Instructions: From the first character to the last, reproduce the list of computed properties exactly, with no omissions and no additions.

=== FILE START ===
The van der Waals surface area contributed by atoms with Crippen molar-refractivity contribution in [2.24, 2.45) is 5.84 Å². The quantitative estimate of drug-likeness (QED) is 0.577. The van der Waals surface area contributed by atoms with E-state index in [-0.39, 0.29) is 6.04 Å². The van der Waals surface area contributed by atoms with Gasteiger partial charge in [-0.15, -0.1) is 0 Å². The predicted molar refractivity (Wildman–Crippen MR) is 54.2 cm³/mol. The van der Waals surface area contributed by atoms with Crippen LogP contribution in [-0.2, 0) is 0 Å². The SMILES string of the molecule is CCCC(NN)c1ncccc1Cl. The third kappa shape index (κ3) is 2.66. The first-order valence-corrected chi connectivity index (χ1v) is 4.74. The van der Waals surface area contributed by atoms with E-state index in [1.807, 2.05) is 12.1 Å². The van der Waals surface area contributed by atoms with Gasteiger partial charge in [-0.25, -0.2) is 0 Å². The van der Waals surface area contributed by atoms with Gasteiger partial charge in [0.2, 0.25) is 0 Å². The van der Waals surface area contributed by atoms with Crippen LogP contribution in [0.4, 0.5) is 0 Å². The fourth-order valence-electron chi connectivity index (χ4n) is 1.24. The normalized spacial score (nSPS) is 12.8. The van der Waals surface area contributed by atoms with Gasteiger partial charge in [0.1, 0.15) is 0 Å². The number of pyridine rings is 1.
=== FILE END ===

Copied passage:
The van der Waals surface area contributed by atoms with Crippen molar-refractivity contribution in [2.24, 2.45) is 5.84 Å². The quantitative estimate of drug-likeness (QED) is 0.577. The van der Waals surface area contributed by atoms with E-state index in [-0.39, 0.29) is 6.04 Å². The van der Waals surface area contributed by atoms with Gasteiger partial charge in [-0.15, -0.1) is 0 Å². The predicted molar refractivity (Wildman–Crippen MR) is 54.2 cm³/mol. The van der Waals surface area contributed by atoms with Crippen LogP contribution in [-0.2, 0) is 0 Å². The SMILES string of the molecule is CCCC(NN)c1ncccc1Cl. The third kappa shape index (κ3) is 2.66. The first-order valence-corrected chi connectivity index (χ1v) is 4.74. The van der Waals surface area contributed by atoms with E-state index in [1.807, 2.05) is 12.1 Å². The van der Waals surface area contributed by atoms with Gasteiger partial charge in [-0.25, -0.2) is 0 Å². The van der Waals surface area contributed by atoms with Gasteiger partial charge in [0.2, 0.25) is 0 Å². The van der Waals surface area contributed by atoms with Crippen LogP contribution in [0.4, 0.5) is 0 Å². The fourth-order valence-electron chi connectivity index (χ4n) is 1.24. The normalized spacial score (nSPS) is 12.8. The van der Waals surface area contributed by atoms with Gasteiger partial charge in [0.1, 0.15) is 0 Å². The number of pyridine rings is 1.